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Sewer debt blamed for spike in Jaffrey’s budget

  • Jaffrey's Budget Committee held a public hearing on the proposed 2013 operating budget and warrant articles Sunday.<br/><br/>(Staff photo by Alyssa Dandrea)
  • Jaffrey's Budget Committee held a public hearing on the proposed 2013 operating budget and warrant articles Sunday.<br/><br/>(Staff photo by Alyssa Dandrea)
  • Jaffrey's Budget Committee held a public hearing on the proposed 2013 operating budget and warrant articles Sunday.<br/><br/>(Staff photo by Alyssa Dandrea)

JAFFREY — Friday and Saturday’s Nor’easter led to the postponement of Jaffrey’s budget hearing, which was originally scheduled for Saturday morning. About 25 people total attended the hearing, which town officials rescheduled for Sunday.

Debt repayment for the town’s $18 million sewer plant is up $379,000 this year over last year and accounts for the most significant increase in the proposed 2013 operating budget, according to town officials.

The town’s 2013 loan repayment for construction of its new wastewater treatment facility is $604,000, Interim Town Manager Randy Heglin told voters at the hearing, which was held at the Jaffrey Fire Station. That payment amount will be constant over the 20-year life of the loan, Heglin said.

While the town had anticipated that its sewer fund budget would be more than $2 million this year, Langevin said Heglin worked until the last minute with the loan provider and N.H. Department of Environmental Services to find ways to lessen the financial impact. Nonetheless, the 2013 sewer fund budget is $1,877,610, a 22 percent increase over last year.

If the state had not deferred on its promise of a $6 million grant towards the construction of Jaffrey’s wastewater treatment facility, town officials said the sewer debt would be far less. Jaffrey is currently number 56 out of 100 other New Hampshire towns on the state’s delayed and deferred wastewater state aid grant list.

Sunday afternoon, Jaffrey’s Budget Committee approved an operating budget of $9,201,242, which is up $348,642 over last year’s budget of $8,852,600. In addition to the sewer debt, Langevin said contributions to the N.H. State Retirement system are up, along with employee insurance rates and general utility and fuel costs.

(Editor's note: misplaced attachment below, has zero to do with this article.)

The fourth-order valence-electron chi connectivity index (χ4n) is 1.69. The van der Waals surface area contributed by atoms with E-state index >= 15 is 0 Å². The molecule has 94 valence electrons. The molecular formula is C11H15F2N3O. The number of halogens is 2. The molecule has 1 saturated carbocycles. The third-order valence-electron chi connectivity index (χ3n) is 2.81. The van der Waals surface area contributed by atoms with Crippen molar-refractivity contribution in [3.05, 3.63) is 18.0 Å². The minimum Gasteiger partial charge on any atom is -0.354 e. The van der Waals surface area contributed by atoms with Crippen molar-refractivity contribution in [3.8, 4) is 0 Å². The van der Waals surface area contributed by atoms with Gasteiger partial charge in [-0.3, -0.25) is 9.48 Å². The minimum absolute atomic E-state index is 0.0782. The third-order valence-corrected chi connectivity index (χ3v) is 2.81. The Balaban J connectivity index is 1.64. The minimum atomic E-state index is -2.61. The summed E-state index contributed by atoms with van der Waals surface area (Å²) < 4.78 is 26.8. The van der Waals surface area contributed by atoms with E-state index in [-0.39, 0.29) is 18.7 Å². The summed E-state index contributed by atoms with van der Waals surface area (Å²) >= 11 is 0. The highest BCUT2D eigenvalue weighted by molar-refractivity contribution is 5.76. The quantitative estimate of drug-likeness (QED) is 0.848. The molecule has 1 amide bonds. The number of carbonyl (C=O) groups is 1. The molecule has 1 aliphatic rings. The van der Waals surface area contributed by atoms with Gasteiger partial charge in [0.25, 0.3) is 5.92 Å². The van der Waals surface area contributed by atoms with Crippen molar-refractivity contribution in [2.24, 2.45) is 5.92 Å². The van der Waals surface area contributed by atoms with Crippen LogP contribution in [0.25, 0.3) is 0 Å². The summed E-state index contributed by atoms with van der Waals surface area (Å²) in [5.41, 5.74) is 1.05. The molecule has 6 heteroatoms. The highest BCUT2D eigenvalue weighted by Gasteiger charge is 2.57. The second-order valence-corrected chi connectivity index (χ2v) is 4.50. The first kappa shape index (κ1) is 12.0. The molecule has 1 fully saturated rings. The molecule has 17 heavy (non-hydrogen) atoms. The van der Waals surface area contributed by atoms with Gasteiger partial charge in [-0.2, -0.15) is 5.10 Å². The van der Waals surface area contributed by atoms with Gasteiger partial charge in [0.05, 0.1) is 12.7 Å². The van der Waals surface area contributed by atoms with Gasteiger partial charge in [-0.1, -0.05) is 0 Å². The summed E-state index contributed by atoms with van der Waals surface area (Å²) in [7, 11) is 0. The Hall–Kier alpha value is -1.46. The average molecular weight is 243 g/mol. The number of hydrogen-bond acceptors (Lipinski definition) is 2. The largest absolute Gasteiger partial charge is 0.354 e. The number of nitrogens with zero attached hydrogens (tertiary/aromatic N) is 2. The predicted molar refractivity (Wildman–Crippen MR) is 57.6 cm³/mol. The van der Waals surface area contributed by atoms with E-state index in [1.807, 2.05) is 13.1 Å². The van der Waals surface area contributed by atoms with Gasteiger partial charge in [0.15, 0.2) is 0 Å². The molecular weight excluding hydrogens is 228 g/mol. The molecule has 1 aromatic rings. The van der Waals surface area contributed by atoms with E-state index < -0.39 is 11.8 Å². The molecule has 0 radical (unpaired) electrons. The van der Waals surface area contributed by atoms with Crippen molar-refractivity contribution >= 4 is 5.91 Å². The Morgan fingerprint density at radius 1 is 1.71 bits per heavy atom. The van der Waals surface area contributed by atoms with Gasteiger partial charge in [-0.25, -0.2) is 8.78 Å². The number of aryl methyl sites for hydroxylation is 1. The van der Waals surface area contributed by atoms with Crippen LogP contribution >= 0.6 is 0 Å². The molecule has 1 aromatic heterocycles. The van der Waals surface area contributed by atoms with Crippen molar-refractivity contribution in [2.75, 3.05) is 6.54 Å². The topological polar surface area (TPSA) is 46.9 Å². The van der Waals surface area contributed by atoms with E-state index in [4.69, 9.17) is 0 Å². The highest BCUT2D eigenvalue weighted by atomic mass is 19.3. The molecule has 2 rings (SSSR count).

The town reached one-year collective bargaining agreements in December with two local unions: police and public works. The contract between the town and police union calls for a 2.25 percent wage increase in 2013 for the union’s 11 police officers. That same wage adjustment will be extended to non-union employees, as well.

The pay increases for police officers will cost the town $13,302, but it is still unclear how much taxpayers will pay for cost-of-living adjustments for non-union employees, according to town officials.Heglin said a 2 percent increase in this year’s Social Security tax, in addition to rising contributions to the State Retirement System and health care premiums, means employees will actually take home less this year than in 2012, despite the raises. “For the average employee, it is estimated that their take home pay will be $200 to $300 less for 2013 than what the employee took home in 2012,” he said.

In addition to the contract with the police union, voters will be asked to approve $5,600 in raises for public works employees in a warrant article on the March ballot. Twelve members of the public works union will receive a 1 percent wage increase; the 2013 contract also establishes a sick-leave bank to benefit DPW employees who find themselves facing periods of prolonged illness or injury.

The Select Board is once again calling upon voters to approve funding for the preliminary design of a new town office building. Town officials are asking for $35,000 to help fund the design study, which will assess the feasibility of building at the existing site on Goodnow Street.

Town officials brought forward a warrant article in 2011 to raise and appropriate up to $3.1 million for a new community center and town office complex; it failed 254 to 64. At the 2012 Town Meeting, voters approved an appropriation of $50,000 for an architectural and design study for a new town office building, but the state’s Department of Revenue Administration disapproved the article, saying the amendment made at Town Meeting had changed the purpose of the article. The Select Board had made an amendment to reduce a $200,000 warrant article, intended for upgrades to the Jaffrey Public Library’s heating system and the relocation of town offices to the library, to $50,000 for an architectural and design study for a new town office building at the existing site.

Selectman Don MacIsaac said Sunday that if voters approve $35,000 for a design study this year, the Select Board will bring forward architectural drawings and a cost estimate in 2014. Ideally, he said, construction could begin in 2015.

Alyssa Dandrea can be reached at 924-7172 ext. 228 or adandrea@ledgertranscript.com. She’s on Twitter at @alyssadandrea.

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